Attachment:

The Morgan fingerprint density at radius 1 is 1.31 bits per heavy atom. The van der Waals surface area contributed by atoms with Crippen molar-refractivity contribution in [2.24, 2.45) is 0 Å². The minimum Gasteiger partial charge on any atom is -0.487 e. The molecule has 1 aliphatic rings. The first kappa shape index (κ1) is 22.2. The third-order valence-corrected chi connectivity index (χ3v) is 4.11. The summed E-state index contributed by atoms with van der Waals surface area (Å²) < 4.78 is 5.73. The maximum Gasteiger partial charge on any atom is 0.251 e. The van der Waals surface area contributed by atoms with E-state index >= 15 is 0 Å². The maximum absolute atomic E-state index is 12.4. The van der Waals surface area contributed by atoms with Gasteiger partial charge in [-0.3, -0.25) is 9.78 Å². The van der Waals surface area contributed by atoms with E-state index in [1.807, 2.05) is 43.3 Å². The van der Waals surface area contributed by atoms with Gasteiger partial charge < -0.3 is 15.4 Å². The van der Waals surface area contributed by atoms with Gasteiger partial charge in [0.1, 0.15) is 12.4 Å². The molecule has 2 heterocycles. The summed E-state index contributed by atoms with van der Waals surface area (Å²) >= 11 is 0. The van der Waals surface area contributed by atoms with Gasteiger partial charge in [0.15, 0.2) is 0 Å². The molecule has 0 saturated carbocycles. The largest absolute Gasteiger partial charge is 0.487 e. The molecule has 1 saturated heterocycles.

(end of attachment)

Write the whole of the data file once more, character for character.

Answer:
The Morgan fingerprint density at radius 1 is 1.31 bits per heavy atom. The van der Waals surface area contributed by atoms with Crippen molar-refractivity contribution in [2.24, 2.45) is 0 Å². The minimum Gasteiger partial charge on any atom is -0.487 e. The molecule has 1 aliphatic rings. The first kappa shape index (κ1) is 22.2. The third-order valence-corrected chi connectivity index (χ3v) is 4.11. The summed E-state index contributed by atoms with van der Waals surface area (Å²) < 4.78 is 5.73. The maximum Gasteiger partial charge on any atom is 0.251 e. The van der Waals surface area contributed by atoms with E-state index >= 15 is 0 Å². The maximum absolute atomic E-state index is 12.4. The van der Waals surface area contributed by atoms with Gasteiger partial charge in [-0.3, -0.25) is 9.78 Å². The van der Waals surface area contributed by atoms with E-state index in [1.807, 2.05) is 43.3 Å². The van der Waals surface area contributed by atoms with Gasteiger partial charge < -0.3 is 15.4 Å². The van der Waals surface area contributed by atoms with Gasteiger partial charge in [0.1, 0.15) is 12.4 Å². The molecule has 2 heterocycles. The summed E-state index contributed by atoms with van der Waals surface area (Å²) >= 11 is 0. The van der Waals surface area contributed by atoms with Gasteiger partial charge in [0.15, 0.2) is 0 Å². The molecule has 0 saturated carbocycles. The largest absolute Gasteiger partial charge is 0.487 e. The molecule has 1 saturated heterocycles.